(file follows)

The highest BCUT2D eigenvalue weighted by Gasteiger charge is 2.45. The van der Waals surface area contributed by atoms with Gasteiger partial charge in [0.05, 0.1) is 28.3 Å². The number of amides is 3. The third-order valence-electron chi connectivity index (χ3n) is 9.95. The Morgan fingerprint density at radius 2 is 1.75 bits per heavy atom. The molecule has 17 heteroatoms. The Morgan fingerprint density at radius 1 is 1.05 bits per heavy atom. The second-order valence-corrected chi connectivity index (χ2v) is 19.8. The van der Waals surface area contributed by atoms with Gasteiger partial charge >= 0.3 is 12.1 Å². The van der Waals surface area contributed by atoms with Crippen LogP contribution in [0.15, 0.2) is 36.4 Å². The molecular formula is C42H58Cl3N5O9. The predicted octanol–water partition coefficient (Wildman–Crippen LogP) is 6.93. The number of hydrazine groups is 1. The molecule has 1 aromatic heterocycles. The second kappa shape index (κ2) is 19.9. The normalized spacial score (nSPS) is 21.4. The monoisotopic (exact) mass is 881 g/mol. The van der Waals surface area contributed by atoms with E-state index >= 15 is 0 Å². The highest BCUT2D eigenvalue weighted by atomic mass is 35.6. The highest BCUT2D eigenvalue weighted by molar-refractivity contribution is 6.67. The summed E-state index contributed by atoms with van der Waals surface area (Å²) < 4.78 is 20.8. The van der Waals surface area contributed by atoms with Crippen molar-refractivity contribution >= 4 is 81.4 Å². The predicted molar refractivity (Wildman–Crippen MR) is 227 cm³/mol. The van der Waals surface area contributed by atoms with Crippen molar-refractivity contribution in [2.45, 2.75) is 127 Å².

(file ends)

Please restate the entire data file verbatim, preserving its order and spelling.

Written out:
The highest BCUT2D eigenvalue weighted by Gasteiger charge is 2.45. The van der Waals surface area contributed by atoms with Gasteiger partial charge in [0.05, 0.1) is 28.3 Å². The number of amides is 3. The third-order valence-electron chi connectivity index (χ3n) is 9.95. The Morgan fingerprint density at radius 2 is 1.75 bits per heavy atom. The molecule has 17 heteroatoms. The Morgan fingerprint density at radius 1 is 1.05 bits per heavy atom. The second-order valence-corrected chi connectivity index (χ2v) is 19.8. The van der Waals surface area contributed by atoms with Gasteiger partial charge >= 0.3 is 12.1 Å². The van der Waals surface area contributed by atoms with Crippen LogP contribution in [0.15, 0.2) is 36.4 Å². The molecular formula is C42H58Cl3N5O9. The predicted octanol–water partition coefficient (Wildman–Crippen LogP) is 6.93. The number of hydrazine groups is 1. The molecule has 1 aromatic heterocycles. The second kappa shape index (κ2) is 19.9. The normalized spacial score (nSPS) is 21.4. The monoisotopic (exact) mass is 881 g/mol. The van der Waals surface area contributed by atoms with E-state index >= 15 is 0 Å². The highest BCUT2D eigenvalue weighted by atomic mass is 35.6. The highest BCUT2D eigenvalue weighted by molar-refractivity contribution is 6.67. The summed E-state index contributed by atoms with van der Waals surface area (Å²) < 4.78 is 20.8. The van der Waals surface area contributed by atoms with Crippen molar-refractivity contribution >= 4 is 81.4 Å². The predicted molar refractivity (Wildman–Crippen MR) is 227 cm³/mol. The van der Waals surface area contributed by atoms with Crippen molar-refractivity contribution in [2.45, 2.75) is 127 Å².